Adaptogenic flower buds exert cancer preventive effects by enhancing the SCFA-producers, strengthening the epithelial tight junction complex and immune responses

Wenrui Xia, Imran Khan, Xiao ang Li, Guoxin Huang, Zhiling Yu, Wai Kit Leong, Ruixuan Han, Leung Tsun Ho, Wendy W L Hsiao*

*Corresponding author for this work

Research output: Contribution to journalJournal articlepeer-review

42 Citations (Scopus)
35 Downloads (Pure)


Microbiome therapy has attracted a keen interest from both research and business sectors. Our lab has been applying this “second genome” platform to assess the functionality of herbal medicines with fulfilling results. In this study, we applied this platform to assess the potential cancer-preventive effects of three selected adaptogenic plants. The flower buds from these plants were used to constitute Preparations SL and FSP according to the receipts of two commonly consumed Chinese medicinal decoctions for gastrointestinal discomfort. Preparation SL contains Sophorae japonica and Lonicerae Japonicae, and Preparation FSP contains Sophorae japonica and Gardenia Jasminoides. SL and FSP extracts significantly (p < 0.001) lowered the polyp burden, as well as the expressions of oncogenic signaling molecules, such as MAPK/ERK, PI3K/AKT, and STAT3 in ApcMin/+ mice. The inflamed gut was alleviated by shifting M1 to M2 macrophage phenotypes and the associated immune cytokines. The other remarkable change was on the extracellular tight junction protein complex, where the occludin, ZO-1, ICAM-1, E-cadherin were significantly (p < 0.05) upregulated while the N-cadherin and β-catenin were downregulated in the treated mice. The above physiological changes in the gut epithelial barrier were companied with the changes in gut microbiome. The 16S Sequencing data revealed a marked decrease in the potential pathogens (especially Helicobacter species and hydrogen sulfide producing-bacteria) and the increase in beneficial bacteria (especially for species from the genera of Akkermansia, Barnesiella, Coprococcus, Lachnoclostridium, and Ruminococcus). The majority of which were the short-chain fatty acids (SCFAs) producers. Meanwhile SCFAs-sensing G protein-coupled receptors (GPCRs), including GPR41, GPR43, and GPR109a were also significantly upregulated. In a recent report, we proved that the bacteria-derived SCFAs plays an essential role to the anti-cancer effects of the mushroom polysaccharides and saponins in ApcMin/+ mice. In this study, we further demonstrated that butyrate treatment could enhance the extracellular tight junction protein complex as effective as the treatments with SL and FSP to the ApcMin/+ mice. Our findings provide strong evidence of the vital role of the SCFA-producers and their metabolites to the cancer-preventive properties of the SL and FSP preparations.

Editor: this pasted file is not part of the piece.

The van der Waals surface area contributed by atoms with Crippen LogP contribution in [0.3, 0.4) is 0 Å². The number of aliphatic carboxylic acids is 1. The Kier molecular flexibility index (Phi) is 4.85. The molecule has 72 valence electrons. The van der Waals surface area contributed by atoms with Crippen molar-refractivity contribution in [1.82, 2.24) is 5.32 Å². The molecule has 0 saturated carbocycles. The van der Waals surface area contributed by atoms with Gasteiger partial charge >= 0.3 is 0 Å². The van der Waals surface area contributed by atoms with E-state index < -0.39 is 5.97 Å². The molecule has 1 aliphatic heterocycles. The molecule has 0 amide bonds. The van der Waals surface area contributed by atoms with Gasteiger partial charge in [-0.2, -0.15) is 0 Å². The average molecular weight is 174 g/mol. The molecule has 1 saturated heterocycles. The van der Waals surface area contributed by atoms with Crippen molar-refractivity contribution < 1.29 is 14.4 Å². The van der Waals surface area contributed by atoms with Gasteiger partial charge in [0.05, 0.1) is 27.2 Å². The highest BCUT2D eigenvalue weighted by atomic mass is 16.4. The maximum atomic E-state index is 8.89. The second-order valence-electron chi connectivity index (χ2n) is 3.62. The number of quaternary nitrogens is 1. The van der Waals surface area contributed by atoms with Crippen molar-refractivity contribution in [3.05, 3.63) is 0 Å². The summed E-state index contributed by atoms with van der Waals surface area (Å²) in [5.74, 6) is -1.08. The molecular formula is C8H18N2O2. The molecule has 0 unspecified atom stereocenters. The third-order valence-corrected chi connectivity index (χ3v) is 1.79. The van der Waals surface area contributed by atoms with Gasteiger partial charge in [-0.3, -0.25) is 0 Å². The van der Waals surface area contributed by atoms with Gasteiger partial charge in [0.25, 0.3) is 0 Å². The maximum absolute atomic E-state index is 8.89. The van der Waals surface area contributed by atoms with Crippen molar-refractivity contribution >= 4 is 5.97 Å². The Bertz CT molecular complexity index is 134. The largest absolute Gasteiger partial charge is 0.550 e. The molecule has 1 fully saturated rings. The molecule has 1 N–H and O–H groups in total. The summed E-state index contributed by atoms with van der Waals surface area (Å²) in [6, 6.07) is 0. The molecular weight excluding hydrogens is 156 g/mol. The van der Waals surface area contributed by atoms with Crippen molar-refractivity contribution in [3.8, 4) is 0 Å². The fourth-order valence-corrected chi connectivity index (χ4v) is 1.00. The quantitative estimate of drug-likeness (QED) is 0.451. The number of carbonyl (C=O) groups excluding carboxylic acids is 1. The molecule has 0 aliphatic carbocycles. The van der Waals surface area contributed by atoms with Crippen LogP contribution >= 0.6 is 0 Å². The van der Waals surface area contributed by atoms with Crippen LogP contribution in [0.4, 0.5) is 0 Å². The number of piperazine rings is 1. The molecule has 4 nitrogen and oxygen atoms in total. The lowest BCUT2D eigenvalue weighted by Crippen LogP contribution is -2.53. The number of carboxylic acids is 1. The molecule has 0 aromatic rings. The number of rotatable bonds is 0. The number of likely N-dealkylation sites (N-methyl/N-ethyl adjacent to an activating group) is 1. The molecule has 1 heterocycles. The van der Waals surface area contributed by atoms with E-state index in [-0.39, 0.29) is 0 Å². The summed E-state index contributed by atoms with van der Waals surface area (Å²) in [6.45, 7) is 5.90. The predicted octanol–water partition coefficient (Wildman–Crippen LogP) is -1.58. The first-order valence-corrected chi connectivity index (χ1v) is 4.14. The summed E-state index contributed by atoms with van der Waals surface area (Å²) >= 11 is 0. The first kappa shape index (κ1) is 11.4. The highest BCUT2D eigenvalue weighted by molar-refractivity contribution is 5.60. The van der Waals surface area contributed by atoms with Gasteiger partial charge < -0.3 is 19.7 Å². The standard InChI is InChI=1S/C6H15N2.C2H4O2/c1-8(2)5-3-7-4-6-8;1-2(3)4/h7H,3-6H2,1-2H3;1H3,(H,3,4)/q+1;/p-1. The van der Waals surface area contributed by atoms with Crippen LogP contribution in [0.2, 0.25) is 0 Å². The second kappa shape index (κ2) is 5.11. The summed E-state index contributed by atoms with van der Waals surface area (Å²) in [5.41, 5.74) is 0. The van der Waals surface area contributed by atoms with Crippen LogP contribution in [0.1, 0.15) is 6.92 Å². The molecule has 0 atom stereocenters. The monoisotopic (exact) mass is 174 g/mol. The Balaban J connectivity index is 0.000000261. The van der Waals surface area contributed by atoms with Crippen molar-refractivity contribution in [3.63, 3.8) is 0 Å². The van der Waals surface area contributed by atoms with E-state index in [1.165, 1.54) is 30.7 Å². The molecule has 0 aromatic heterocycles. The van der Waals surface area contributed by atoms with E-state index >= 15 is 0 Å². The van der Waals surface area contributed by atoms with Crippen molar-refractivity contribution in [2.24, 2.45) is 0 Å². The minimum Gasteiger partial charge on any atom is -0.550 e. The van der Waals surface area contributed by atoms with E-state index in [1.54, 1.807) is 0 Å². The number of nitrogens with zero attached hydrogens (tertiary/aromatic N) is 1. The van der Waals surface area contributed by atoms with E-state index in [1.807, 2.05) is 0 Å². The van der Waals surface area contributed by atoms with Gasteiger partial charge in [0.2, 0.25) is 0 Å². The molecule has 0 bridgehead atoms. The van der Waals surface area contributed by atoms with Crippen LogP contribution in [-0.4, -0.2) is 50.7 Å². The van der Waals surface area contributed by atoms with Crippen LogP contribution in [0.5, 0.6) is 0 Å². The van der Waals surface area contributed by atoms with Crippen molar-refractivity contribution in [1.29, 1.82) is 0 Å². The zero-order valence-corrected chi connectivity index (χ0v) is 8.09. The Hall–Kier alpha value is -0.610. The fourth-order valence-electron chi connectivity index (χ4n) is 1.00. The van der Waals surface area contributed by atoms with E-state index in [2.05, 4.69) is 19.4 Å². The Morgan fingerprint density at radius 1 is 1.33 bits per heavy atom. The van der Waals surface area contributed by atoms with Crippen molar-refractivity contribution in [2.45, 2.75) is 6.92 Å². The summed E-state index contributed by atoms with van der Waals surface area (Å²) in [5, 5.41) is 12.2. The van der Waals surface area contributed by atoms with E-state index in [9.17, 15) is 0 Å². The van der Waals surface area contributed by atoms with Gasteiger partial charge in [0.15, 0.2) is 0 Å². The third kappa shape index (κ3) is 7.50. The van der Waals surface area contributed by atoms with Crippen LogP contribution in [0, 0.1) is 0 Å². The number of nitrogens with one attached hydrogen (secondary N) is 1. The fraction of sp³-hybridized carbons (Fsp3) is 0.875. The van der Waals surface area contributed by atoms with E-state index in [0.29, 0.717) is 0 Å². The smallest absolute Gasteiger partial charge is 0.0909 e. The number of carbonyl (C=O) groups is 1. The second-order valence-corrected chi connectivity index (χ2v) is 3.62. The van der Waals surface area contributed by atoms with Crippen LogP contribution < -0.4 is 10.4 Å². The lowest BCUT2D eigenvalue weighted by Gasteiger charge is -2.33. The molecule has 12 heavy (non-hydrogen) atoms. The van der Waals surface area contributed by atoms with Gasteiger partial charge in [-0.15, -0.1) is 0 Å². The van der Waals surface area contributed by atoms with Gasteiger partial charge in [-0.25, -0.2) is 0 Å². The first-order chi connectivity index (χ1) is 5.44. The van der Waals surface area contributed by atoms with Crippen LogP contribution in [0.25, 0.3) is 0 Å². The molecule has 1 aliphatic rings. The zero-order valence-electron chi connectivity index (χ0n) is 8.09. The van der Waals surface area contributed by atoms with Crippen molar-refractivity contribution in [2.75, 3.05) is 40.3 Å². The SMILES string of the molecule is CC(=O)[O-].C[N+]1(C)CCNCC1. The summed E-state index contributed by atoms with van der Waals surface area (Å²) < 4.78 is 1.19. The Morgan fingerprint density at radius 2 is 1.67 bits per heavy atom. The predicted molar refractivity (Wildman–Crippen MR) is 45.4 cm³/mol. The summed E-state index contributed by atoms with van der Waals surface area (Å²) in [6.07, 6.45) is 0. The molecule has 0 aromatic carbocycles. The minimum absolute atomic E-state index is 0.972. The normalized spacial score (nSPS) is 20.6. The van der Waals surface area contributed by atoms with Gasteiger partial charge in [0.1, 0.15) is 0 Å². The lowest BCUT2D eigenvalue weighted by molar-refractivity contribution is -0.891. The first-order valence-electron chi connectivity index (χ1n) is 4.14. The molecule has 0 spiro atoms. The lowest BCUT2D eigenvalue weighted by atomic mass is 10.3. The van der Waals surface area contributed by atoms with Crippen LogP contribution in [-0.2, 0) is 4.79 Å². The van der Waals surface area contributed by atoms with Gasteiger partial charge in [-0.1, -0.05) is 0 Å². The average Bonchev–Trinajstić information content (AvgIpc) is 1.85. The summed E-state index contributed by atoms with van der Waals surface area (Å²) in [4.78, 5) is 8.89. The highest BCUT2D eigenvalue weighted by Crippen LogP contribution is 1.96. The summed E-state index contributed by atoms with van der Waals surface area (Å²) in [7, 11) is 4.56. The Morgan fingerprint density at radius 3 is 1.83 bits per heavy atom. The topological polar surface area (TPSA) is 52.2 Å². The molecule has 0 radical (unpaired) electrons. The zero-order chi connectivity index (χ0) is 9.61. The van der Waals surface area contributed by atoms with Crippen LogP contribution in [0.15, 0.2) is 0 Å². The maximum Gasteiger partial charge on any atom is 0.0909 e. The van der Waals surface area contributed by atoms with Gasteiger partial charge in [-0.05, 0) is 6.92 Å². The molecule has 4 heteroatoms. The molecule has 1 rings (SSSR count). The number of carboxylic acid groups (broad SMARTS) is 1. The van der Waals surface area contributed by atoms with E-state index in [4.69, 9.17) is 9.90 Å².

Original languageEnglish
Article number104809
JournalPharmacological Research
Publication statusPublished - Sept 2020

Scopus Subject Areas

  • Pharmacology

User-Defined Keywords

  • Adhesion molecules
  • Colorectal cancer
  • Gut microbiota
  • Herbal products
  • Tight junction


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